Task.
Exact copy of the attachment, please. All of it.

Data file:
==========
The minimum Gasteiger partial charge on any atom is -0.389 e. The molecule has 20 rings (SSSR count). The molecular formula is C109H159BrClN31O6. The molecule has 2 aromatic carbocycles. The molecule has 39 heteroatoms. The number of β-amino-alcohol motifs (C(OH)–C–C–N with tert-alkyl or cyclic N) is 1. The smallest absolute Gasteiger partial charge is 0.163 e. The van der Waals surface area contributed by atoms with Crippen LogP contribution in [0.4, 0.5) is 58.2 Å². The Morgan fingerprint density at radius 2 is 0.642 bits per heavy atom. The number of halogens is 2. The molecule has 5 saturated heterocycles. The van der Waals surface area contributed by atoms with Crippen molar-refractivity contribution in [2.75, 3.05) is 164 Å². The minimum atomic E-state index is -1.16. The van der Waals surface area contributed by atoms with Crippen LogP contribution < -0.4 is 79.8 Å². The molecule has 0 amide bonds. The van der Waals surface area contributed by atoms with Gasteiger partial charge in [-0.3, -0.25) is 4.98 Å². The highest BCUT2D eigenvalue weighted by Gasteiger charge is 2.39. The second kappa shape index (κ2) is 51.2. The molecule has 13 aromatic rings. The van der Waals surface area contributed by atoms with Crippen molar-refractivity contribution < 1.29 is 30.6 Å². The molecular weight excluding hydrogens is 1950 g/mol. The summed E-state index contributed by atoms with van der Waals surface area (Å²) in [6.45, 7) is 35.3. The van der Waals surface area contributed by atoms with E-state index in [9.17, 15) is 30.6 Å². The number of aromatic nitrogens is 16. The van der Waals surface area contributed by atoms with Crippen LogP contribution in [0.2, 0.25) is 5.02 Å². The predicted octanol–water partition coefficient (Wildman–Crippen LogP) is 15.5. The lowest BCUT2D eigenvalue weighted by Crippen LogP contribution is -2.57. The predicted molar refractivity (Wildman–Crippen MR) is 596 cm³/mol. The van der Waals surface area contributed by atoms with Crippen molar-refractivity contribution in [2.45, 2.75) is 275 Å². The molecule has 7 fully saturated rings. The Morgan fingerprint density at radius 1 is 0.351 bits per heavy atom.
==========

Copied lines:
The minimum Gasteiger partial charge on any atom is -0.389 e. The molecule has 20 rings (SSSR count). The molecular formula is C109H159BrClN31O6. The molecule has 2 aromatic carbocycles. The molecule has 39 heteroatoms. The number of β-amino-alcohol motifs (C(OH)–C–C–N with tert-alkyl or cyclic N) is 1. The smallest absolute Gasteiger partial charge is 0.163 e. The van der Waals surface area contributed by atoms with Crippen LogP contribution in [0.4, 0.5) is 58.2 Å². The Morgan fingerprint density at radius 2 is 0.642 bits per heavy atom. The number of halogens is 2. The molecule has 5 saturated heterocycles. The van der Waals surface area contributed by atoms with Crippen molar-refractivity contribution in [2.75, 3.05) is 164 Å². The minimum atomic E-state index is -1.16. The van der Waals surface area contributed by atoms with Crippen LogP contribution < -0.4 is 79.8 Å². The molecule has 0 amide bonds. The van der Waals surface area contributed by atoms with Gasteiger partial charge in [-0.3, -0.25) is 4.98 Å². The highest BCUT2D eigenvalue weighted by Gasteiger charge is 2.39. The second kappa shape index (κ2) is 51.2. The molecule has 13 aromatic rings. The van der Waals surface area contributed by atoms with Crippen molar-refractivity contribution < 1.29 is 30.6 Å². The molecular weight excluding hydrogens is 1950 g/mol. The summed E-state index contributed by atoms with van der Waals surface area (Å²) in [6.45, 7) is 35.3. The van der Waals surface area contributed by atoms with E-state index in [9.17, 15) is 30.6 Å². The number of aromatic nitrogens is 16. The van der Waals surface area contributed by atoms with Crippen LogP contribution in [0.2, 0.25) is 5.02 Å². The predicted octanol–water partition coefficient (Wildman–Crippen LogP) is 15.5. The lowest BCUT2D eigenvalue weighted by Crippen LogP contribution is -2.57. The predicted molar refractivity (Wildman–Crippen MR) is 596 cm³/mol. The van der Waals surface area contributed by atoms with Crippen molar-refractivity contribution in [2.45, 2.75) is 275 Å². The molecule has 7 fully saturated rings. The Morgan fingerprint density at radius 1 is 0.351 bits per heavy atom.